Charlie Sigvardsen of Charlie's Chocolate Factory joins PHSS alum Reginald Argue with the hockey stick Argue won in a prize draw at the candy store 40 years ago.

Canucks stick makes it home from Hardy

PHSS alum donates 40-year-old signed hockey stick to Canucks exhibit

When Reginald Angus Argue was three years old, he won a hockey stick signed by the players on the inaugural Vancouver Canucks 1970-71 hockey team. Earlier this year, at age 43, Argue donated the historic stick to the Forever Canucks interactive exhibit in Rogers Arena in Vancouver.

In between, however, the wooden replica stick spent much of its life in Port Hardy, where Argue grew up before graduating from Port Hardy Secondary School in 1986 and joining the Canadian Armed Forces.

“My dad took me to Charlie’s Chocolate Factory when it opened in Burnaby,” said Argue, who spent nine years in the military and who works as an advocate for veterans’ causes. “When we were leaving, they had a draw there for free tickets to a Canucks game and my dad entered me into the draw.

“I didn’t win the tickets, but I won the stick.”

The family moved to Port Hardy from the Mainland a short time later, and Argue’s mother put the stick into storage. There it stayed, virtually forgotten, until a team of Canucks alumni from the late 1980s came to the North Island to play an exhibition game and do a little charter fishing in their free time.

That fishing charter happened to be run by Argue’s father, who remembered the 1971 stick and who dug it out of storage to get this latter-day group of Canucks to sign the back of it. And back into storage it went.

By this time, Reginald had been in the military for years, including a deployment to Iran with a UN delegation in 1988. The stick, now bearing the signatures of two teams of Canucks players, was all but forgotten when his father passed away in 2008 and the stick came into Reginald’s possession.

That’s when he was reminded that it bore the signatures of all 25 original Canucks, and also remembered his father’s wish to someday attend one last Canucks game and donate the stick back to the franchise.

So, on April 2 this year, Argue and his wife Lisa made the trip to Rogers Arena and did just that.

On hand for the stick presentation was Orland Kurtenbach, captain of that 1970-71 Canuck squad, who marveled as he found his 40-year-old signature and reviewed the other names on the stick.

“I’ve had so many people say, ‘Aren’t you kicking yourself for giving it away?'” Argue said. “But the signatures on that stick belong to all the fans. I want parents to be able to show it to their kids.

“It’s time for it to go home.”

The route “home” from Port Hardy retraced its original journey precisely.

Before delivering the stick to the Canucks organization, Argue made one last stop in Burnaby at Charlie’s Chocolate Factory, where original owner Charlie Sigvardsen still answers the phone at the family business.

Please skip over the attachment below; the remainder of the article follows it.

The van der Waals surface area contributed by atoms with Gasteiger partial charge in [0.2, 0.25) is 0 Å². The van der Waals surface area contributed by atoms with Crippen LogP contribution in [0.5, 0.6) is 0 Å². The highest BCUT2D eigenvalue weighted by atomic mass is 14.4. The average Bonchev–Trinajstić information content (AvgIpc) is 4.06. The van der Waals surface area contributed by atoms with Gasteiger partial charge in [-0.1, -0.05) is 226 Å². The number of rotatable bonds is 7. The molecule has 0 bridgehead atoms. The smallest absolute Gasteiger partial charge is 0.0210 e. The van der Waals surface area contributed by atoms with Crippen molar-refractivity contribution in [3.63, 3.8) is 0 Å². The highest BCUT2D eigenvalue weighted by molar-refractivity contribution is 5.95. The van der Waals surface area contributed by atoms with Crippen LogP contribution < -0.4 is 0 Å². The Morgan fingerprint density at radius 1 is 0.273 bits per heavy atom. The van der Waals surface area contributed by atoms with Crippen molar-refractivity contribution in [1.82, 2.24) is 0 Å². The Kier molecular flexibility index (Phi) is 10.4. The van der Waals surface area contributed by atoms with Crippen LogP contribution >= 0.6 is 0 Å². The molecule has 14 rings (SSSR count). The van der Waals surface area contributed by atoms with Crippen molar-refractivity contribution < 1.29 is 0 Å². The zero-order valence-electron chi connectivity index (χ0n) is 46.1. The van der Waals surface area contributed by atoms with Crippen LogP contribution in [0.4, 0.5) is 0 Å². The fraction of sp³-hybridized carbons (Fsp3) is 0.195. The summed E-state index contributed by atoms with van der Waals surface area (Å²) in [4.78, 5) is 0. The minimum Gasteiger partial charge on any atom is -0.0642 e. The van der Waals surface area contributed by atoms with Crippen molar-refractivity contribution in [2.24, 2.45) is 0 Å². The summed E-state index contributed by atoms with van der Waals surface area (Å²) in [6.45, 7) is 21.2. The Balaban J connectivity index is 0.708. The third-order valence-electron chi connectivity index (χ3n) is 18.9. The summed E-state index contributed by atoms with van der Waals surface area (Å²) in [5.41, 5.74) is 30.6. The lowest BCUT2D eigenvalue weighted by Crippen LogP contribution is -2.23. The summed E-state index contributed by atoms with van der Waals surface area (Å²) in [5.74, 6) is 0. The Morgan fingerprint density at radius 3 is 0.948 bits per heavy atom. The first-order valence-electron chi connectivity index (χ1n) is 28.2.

Argue and Sigvardsen posed together with the stick for a photo, and Sigvardsen marveled at the memento’s round-trip journey.

Meanwhile, “Chocolate Charlie” has already begun what he hopes will be his next contribution to Canucks lore. He has constructed a two-foot-tall, 50-pound chocolate replica of the Stanley Cup.

“If the Canucks win the cup, I’ll probably donate it to them,” he said.

 

 

Just Posted

Inside the music: step behind the curtain at the venerable Vancouver Island Music Festival

Big Read: VIMF in the Comox Valley exemplifies the spirit of an Island summer music festival

Frost backs Town of Port McNeill’s temporary legal cannabis sales ban

“I spoke with all the councillors and was kept up to date with what was going on.”

Seal attacks kayakers in the Broughton Archipelago

“It has to be one chance in a million of this happening.”

BC Ferries delays launch of Northern Sea Wolf route

For the second time, BC Ferries delays direct service from Port Hardy to Bella Coola

Historic Hornsby Crawler housing at hand

Construction for Hornsby Crawler structure approved by RDMW

BC Games: Day 3 wrap and closing ceremonies

The torch in the Cowichan Valley has been extinguished as Fort St. John gets ready to host the 2020 BC Winter Games

Police confirm girl, 8 others injured in Toronto shooting; shooter dead

Paramedics said many of the victims in Danforth, including a child, were rushed to trauma centres

Why do they do it? Coaches guide kids to wins, personal bests at the BC Games

Behind the 2,300 B.C. athletes are the 450 coaches who dedicate time to help train, compete

Government sets full-time salary range for Justin Trudeau’s nanny

At its top range, the order works out to a rate of $21.79 per hour, assuming a 40-hour work week

Lower Mainland teams battle for baseball gold at BC Games

Vancouver Coastal squeaked out a 3-2 win against Fraser Valley

The Northern Secwepemc te Qelmucw people signed an agreement-in-principle with the B.C. government

The signing ceremony, at the Eliza Archie Memorial School, was 25 years in the making

Canada to resettle dozens of White Helmets and their families from Syria

There are fears the volunteers would become a target for government troops

Francesco Molinari wins British Open at Carnoustie

It is his first win at a major and the first by an Italian

Recovery high schools could help teens before addiction takes hold: B.C. parents

Schools could provide mental health supports and let parents discuss their children’s drug use openly

Most Read